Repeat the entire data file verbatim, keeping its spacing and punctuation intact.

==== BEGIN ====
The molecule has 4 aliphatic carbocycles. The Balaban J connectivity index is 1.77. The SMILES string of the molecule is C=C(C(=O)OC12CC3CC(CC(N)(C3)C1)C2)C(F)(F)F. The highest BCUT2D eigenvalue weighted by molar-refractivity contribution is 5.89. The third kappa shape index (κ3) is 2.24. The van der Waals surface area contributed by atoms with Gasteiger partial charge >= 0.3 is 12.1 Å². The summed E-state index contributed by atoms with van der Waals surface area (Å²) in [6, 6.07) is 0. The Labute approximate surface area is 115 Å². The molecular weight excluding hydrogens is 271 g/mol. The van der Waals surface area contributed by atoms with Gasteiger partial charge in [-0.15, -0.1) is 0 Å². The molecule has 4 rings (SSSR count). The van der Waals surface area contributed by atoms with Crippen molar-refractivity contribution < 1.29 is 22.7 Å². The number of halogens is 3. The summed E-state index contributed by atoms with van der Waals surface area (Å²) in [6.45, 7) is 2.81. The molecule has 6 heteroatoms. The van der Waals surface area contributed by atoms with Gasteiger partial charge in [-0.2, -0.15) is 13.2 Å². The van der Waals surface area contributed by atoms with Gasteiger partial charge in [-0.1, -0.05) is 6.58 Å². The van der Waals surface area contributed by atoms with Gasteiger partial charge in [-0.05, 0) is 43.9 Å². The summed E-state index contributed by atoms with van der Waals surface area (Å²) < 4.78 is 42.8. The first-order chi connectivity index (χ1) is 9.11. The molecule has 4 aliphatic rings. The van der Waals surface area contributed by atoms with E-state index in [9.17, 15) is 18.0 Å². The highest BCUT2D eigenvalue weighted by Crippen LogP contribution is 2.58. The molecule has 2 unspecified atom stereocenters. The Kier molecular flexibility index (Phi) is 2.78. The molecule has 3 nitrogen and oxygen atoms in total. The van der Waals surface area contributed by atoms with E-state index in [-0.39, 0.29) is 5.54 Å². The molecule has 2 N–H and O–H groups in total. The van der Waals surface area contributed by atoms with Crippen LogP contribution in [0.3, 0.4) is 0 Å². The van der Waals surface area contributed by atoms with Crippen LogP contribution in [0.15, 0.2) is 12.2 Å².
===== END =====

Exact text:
The molecule has 4 aliphatic carbocycles. The Balaban J connectivity index is 1.77. The SMILES string of the molecule is C=C(C(=O)OC12CC3CC(CC(N)(C3)C1)C2)C(F)(F)F. The highest BCUT2D eigenvalue weighted by molar-refractivity contribution is 5.89. The third kappa shape index (κ3) is 2.24. The van der Waals surface area contributed by atoms with Gasteiger partial charge >= 0.3 is 12.1 Å². The summed E-state index contributed by atoms with van der Waals surface area (Å²) in [6, 6.07) is 0. The Labute approximate surface area is 115 Å². The molecular weight excluding hydrogens is 271 g/mol. The van der Waals surface area contributed by atoms with Gasteiger partial charge in [-0.15, -0.1) is 0 Å². The molecule has 4 rings (SSSR count). The van der Waals surface area contributed by atoms with Crippen molar-refractivity contribution < 1.29 is 22.7 Å². The number of halogens is 3. The summed E-state index contributed by atoms with van der Waals surface area (Å²) in [6.45, 7) is 2.81. The molecule has 6 heteroatoms. The van der Waals surface area contributed by atoms with Gasteiger partial charge in [-0.2, -0.15) is 13.2 Å². The van der Waals surface area contributed by atoms with Gasteiger partial charge in [-0.1, -0.05) is 6.58 Å². The van der Waals surface area contributed by atoms with Gasteiger partial charge in [-0.05, 0) is 43.9 Å². The summed E-state index contributed by atoms with van der Waals surface area (Å²) < 4.78 is 42.8. The first-order chi connectivity index (χ1) is 9.11. The molecule has 4 aliphatic rings. The van der Waals surface area contributed by atoms with E-state index in [9.17, 15) is 18.0 Å². The highest BCUT2D eigenvalue weighted by Crippen LogP contribution is 2.58. The molecule has 2 unspecified atom stereocenters. The Kier molecular flexibility index (Phi) is 2.78. The molecule has 3 nitrogen and oxygen atoms in total. The van der Waals surface area contributed by atoms with E-state index in [-0.39, 0.29) is 5.54 Å². The molecule has 2 N–H and O–H groups in total. The van der Waals surface area contributed by atoms with Crippen LogP contribution in [0.3, 0.4) is 0 Å². The van der Waals surface area contributed by atoms with Crippen LogP contribution in [0.15, 0.2) is 12.2 Å².